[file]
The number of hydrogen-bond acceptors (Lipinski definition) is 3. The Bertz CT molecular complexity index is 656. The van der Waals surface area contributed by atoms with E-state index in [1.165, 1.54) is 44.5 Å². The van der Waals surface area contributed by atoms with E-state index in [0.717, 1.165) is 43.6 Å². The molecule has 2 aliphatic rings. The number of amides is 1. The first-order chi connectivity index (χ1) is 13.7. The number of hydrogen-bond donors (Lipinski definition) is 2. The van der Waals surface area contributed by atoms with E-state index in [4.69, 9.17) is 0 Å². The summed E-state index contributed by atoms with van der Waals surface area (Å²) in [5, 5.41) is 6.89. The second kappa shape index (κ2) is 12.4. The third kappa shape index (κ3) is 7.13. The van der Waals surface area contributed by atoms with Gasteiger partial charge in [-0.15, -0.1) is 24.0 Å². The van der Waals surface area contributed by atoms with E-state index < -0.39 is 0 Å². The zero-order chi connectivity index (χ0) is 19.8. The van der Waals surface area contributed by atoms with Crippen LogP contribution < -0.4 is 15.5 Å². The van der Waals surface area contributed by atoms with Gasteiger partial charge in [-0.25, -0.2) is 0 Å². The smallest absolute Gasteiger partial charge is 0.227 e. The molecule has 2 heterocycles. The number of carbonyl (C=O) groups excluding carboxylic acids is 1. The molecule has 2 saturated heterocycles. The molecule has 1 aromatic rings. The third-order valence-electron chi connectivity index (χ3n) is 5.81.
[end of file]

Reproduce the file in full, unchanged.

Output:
The number of hydrogen-bond acceptors (Lipinski definition) is 3. The Bertz CT molecular complexity index is 656. The van der Waals surface area contributed by atoms with E-state index in [1.165, 1.54) is 44.5 Å². The van der Waals surface area contributed by atoms with E-state index in [0.717, 1.165) is 43.6 Å². The molecule has 2 aliphatic rings. The number of amides is 1. The first-order chi connectivity index (χ1) is 13.7. The number of hydrogen-bond donors (Lipinski definition) is 2. The van der Waals surface area contributed by atoms with E-state index in [4.69, 9.17) is 0 Å². The summed E-state index contributed by atoms with van der Waals surface area (Å²) in [5, 5.41) is 6.89. The second kappa shape index (κ2) is 12.4. The third kappa shape index (κ3) is 7.13. The van der Waals surface area contributed by atoms with Gasteiger partial charge in [-0.15, -0.1) is 24.0 Å². The van der Waals surface area contributed by atoms with E-state index < -0.39 is 0 Å². The zero-order chi connectivity index (χ0) is 19.8. The van der Waals surface area contributed by atoms with Crippen LogP contribution < -0.4 is 15.5 Å². The van der Waals surface area contributed by atoms with Gasteiger partial charge in [-0.25, -0.2) is 0 Å². The smallest absolute Gasteiger partial charge is 0.227 e. The molecule has 2 heterocycles. The number of carbonyl (C=O) groups excluding carboxylic acids is 1. The molecule has 2 saturated heterocycles. The molecule has 1 aromatic rings. The third-order valence-electron chi connectivity index (χ3n) is 5.81.